Glenn Gould was born in Toronto in 1932, and his Canadian roots and identity infused his very being till the day of his premature passing. Pianistic connoisseurs know of his monumental LP albums; his sudden decision in 1964 to cease live concertizing in lieu of recording; his extreme hypochondria; his wondered-about sexual orientation (though we now know he was indeed straight, as per his long-time affair with Cornelia Foss, wife of composer Lukas Foss), and overall quixotic personality.

But thanks to Goddard, we also learn of Gould’s restless creativity and Renaissance-Man-interest in numerous topics above and beyond music. Gould was particularly fascinated by the technology of recorded sound, and became deeply engrossed in creating and engineering ahead-of-their-time radio programs for the Canadian Broadcasting Company. The vision emerging from this book is of an intellectually curious man with demonstrated artistic gifts, yet one always seeking additional non-musical challenges.

Consider The Great Gould an interesting supplement to the Glenn Gould craze still surrounding us. Patient readers will glean added insight into a unique, multi-faceted man.



Photo: Courtesy
Lucas Hnath

Hillary and Clinton

By Lucas Hnath

Dramatists Play Service, Inc., 2017

ISBN 9780822233855

110 pp.

This book is available at the Dallas Public LibraryCLICK HERE 


In 2008 New Hampshire, on another “Earth” far, far away, Hillary is running against the “Other Guy” for the Democratic Party’s Presidential nomination. She’s exhausted. “Guy” has offered her the Vice-Presidential slot on his ticket, so that’s food for thought. But her campaign manager also reports that money is tight, and that she needs to summon husband Bill, who “used to be President” and has since drifted a tad. When he arrives, we witness a relationship with twists, turns and frustrations, in which neither person acts as we might expect.

Hnath’s unique play received its world premiere at Chicago’s Victory Garden Theater in 2016. Dallas’s Second Thought Theatre’s production runs Jan. 10-Feb. 3.



Photo: Courtesy
Quiara Alegría Hudes

Elliot, A Soldier's Fugue

By Quiara Alegría Hudes

Theatre Communications Group, 2012

ISBN 9781559364379

72 pp.

This book is available at the Dallas Public LibraryCLICK HERE 


The Ortiz family of Philadelphia consists of Grandpop, a Korean War veteran; his son Pop, who served in Vietnam; and Pop’s boy Elliot, who is about to return to Iraq for a second tour of duty. And there is Ginny, Elliot’s mother, an Army nurse who’s experienced battle from a different perspective.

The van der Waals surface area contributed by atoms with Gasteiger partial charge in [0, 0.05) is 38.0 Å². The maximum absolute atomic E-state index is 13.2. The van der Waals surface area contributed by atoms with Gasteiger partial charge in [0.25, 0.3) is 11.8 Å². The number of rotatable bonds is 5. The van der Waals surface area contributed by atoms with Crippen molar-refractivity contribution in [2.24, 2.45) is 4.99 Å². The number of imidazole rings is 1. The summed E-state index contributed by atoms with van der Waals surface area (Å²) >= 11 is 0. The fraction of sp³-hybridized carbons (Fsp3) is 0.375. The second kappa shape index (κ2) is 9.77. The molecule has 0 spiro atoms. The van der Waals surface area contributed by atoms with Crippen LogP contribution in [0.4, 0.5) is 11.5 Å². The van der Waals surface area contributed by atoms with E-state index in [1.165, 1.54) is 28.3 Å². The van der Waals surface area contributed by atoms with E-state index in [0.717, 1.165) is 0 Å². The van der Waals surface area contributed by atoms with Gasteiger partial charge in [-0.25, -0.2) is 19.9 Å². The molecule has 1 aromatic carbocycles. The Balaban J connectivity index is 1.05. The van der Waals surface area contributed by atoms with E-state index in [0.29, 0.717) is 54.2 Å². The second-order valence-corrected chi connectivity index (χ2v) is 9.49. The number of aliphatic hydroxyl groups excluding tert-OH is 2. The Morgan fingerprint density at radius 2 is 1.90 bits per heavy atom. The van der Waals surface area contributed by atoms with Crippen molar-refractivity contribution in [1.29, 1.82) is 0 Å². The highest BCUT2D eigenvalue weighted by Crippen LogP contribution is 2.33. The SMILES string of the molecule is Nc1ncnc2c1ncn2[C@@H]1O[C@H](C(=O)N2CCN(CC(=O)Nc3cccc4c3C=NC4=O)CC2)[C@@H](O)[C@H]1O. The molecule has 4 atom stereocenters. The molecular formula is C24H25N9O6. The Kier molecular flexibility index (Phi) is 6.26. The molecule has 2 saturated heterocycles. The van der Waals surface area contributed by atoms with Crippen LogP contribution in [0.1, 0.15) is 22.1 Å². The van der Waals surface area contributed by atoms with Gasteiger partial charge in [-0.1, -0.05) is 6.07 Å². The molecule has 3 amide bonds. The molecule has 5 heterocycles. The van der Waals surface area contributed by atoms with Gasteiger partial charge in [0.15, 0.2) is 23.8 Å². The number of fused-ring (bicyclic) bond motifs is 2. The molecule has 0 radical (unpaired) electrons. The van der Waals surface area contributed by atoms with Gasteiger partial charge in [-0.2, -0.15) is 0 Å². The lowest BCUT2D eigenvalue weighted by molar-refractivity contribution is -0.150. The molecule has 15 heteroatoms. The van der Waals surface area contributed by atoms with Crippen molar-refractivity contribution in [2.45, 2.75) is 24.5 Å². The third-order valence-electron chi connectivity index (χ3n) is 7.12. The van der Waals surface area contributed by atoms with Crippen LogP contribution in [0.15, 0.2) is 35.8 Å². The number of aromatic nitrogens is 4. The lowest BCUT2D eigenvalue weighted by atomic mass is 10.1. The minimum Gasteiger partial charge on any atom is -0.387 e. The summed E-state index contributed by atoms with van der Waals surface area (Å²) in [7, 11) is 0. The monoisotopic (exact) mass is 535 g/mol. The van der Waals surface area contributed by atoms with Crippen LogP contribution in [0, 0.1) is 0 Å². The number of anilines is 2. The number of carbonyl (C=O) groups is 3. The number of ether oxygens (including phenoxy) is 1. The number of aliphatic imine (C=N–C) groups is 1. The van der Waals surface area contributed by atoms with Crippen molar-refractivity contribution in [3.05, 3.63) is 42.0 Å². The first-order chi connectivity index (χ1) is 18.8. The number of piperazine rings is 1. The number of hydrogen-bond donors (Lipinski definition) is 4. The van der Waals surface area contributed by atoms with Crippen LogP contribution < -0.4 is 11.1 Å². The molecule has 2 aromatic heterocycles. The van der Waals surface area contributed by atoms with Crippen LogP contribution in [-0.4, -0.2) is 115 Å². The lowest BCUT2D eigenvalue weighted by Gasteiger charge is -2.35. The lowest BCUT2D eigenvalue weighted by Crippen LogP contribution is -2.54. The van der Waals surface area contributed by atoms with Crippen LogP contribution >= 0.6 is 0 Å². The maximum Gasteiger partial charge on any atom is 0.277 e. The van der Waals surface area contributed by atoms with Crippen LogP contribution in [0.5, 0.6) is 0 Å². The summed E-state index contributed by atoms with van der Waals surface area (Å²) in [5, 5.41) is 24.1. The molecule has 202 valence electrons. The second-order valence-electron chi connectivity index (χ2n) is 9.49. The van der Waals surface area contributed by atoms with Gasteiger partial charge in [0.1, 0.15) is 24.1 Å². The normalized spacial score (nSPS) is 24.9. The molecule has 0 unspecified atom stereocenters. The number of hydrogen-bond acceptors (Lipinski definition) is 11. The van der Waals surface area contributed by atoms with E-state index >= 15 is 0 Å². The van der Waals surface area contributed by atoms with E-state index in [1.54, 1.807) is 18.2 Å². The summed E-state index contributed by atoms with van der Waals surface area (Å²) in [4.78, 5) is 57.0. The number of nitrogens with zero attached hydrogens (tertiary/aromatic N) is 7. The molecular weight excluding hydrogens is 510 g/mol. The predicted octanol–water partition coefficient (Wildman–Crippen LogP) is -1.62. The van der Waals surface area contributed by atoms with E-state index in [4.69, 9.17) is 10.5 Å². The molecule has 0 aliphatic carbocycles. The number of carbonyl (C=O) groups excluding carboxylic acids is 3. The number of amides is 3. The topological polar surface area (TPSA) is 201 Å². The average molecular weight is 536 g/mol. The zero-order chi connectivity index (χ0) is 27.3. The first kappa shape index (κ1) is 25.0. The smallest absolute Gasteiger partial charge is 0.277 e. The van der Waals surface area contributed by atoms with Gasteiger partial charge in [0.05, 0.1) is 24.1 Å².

In this memory play, with solo monologues and scenes that circle around themselves like the textures of a Bach fugue, Hudes weaves a story of duty, family tradition, and painful national history. This work is the first in a trilogy by Hudes, who won the 2012 Pulitzer Prize for Drama for the series’ second entry, Water by the Spoonful. Elliot, a Pulitzer finalist, received its New York City premiere in 2016, and will be performed at Addison’s Water Tower Theatre from Jan. 26 through Feb. 18.


» Pages from the Arts appears on the second Wednesday of the month in TheaterJones. 




  • February 2017: A Mary Martin biography, Joel Grey's autobiography, Jack Viertel's book about the structure of musicals, and a book about playwriting by T.J. Walsh of Trinity Shakespeare Festival
  • March 2017: A memoir from Broadway legend Barbara Cook, a history of the Bolshoi Ballet, and a helpful primer on classical music.
  • April 2017: Two biographies of legendary pianist Van Cliburn, namesake for the upcoming 15th Van Cliburn International Piano Competition; a story of African-American opera singer Ryan Speedo Green; a chronicle of a summer repertory production of Much Ado About Nothing; and gorgeous book (and CD) for musical Natasha, Pierre and the Great Comet of 1812.
  • May 2017: A book about Chicago's famed Steppenwolf Theatre, a portrait of how Venezuela's El Sistema became a model for publicy funded music education, and a biography of the late comedian Joan Rivers.
  • June 2017: Three memoirs from classical musicians: Andrea Avery's Sonata: A Memoir of Pain and the Piano; Min Kym's Gone: A Girl, A Violin, a Life Unstrung; and Marcia Butler's The Skin Above My Knee: A Memoir.
  • July 2017: Dominic Dromgoole's chronicle of taking the Globe Theatre's Hamlet to nearly 200 countries; a new biography of dance/choreoraphy legend Gene Kelly; and the script of Lynn Nottage's Pulitzer Prize-winning play Sweat.
  • August 2017Biographies Sam Sephard and stage and screen actress Teresa Wright; and the script of David-Lindsay Abaire's Ripcord. 
  • September 2017:A biography of Sarah Vaughan, an informative journey through theatrical history, and the scrip of Martyna Majok's play Ironbound
  • October 2017: A biography of choreographer Katherine Dunham, a new book by acclaimed set designer David Hays, and the script of the play Application Pending
  • November 2017: A biography of singer Julie London, a history of the stand-up comedy club The Improv, and a look at Annie Baker's 2016 play John.
  • December 2017Memoirs by jazz musician Fred Hersch and coloratura soprano Charity Tillemann-Dick, and a biography of turn-of-the-20th-century actor M.B. Curtis.
 Thanks For Reading

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Pages from the Arts: January 2018
In this month's review of performing arts books, we look at new biographies of Anne Bancroft and Glenn Gould, plus scripts for Hillary and Clinton, and Elliot, A Soldier's Fugue.
by Cathy Ritchie